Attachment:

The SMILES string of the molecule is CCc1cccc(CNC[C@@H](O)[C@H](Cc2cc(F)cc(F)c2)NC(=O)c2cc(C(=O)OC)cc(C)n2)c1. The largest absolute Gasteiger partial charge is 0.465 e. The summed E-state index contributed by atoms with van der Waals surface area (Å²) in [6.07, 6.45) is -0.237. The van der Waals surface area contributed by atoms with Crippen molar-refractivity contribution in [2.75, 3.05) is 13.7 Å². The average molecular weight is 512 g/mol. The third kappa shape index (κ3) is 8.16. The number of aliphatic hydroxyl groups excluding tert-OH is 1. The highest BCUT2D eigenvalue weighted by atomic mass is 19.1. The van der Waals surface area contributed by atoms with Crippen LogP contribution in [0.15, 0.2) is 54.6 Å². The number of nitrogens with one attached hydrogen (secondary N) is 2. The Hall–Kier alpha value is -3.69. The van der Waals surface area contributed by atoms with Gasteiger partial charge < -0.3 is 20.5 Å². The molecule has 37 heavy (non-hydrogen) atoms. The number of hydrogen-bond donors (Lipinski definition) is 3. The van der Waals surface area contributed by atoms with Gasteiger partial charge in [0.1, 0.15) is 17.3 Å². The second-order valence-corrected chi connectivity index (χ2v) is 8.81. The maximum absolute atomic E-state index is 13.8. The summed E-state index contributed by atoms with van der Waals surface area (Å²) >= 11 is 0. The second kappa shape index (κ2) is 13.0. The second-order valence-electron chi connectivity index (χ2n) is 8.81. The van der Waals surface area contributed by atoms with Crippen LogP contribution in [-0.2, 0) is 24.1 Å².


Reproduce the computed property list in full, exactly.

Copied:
The SMILES string of the molecule is CCc1cccc(CNC[C@@H](O)[C@H](Cc2cc(F)cc(F)c2)NC(=O)c2cc(C(=O)OC)cc(C)n2)c1. The largest absolute Gasteiger partial charge is 0.465 e. The summed E-state index contributed by atoms with van der Waals surface area (Å²) in [6.07, 6.45) is -0.237. The van der Waals surface area contributed by atoms with Crippen molar-refractivity contribution in [2.75, 3.05) is 13.7 Å². The average molecular weight is 512 g/mol. The third kappa shape index (κ3) is 8.16. The number of aliphatic hydroxyl groups excluding tert-OH is 1. The highest BCUT2D eigenvalue weighted by atomic mass is 19.1. The van der Waals surface area contributed by atoms with Crippen LogP contribution in [0.15, 0.2) is 54.6 Å². The number of nitrogens with one attached hydrogen (secondary N) is 2. The Hall–Kier alpha value is -3.69. The van der Waals surface area contributed by atoms with Gasteiger partial charge < -0.3 is 20.5 Å². The molecule has 37 heavy (non-hydrogen) atoms. The number of hydrogen-bond donors (Lipinski definition) is 3. The van der Waals surface area contributed by atoms with Gasteiger partial charge in [0.1, 0.15) is 17.3 Å². The second-order valence-corrected chi connectivity index (χ2v) is 8.81. The maximum absolute atomic E-state index is 13.8. The summed E-state index contributed by atoms with van der Waals surface area (Å²) >= 11 is 0. The second kappa shape index (κ2) is 13.0. The second-order valence-electron chi connectivity index (χ2n) is 8.81. The van der Waals surface area contributed by atoms with Crippen LogP contribution in [-0.2, 0) is 24.1 Å².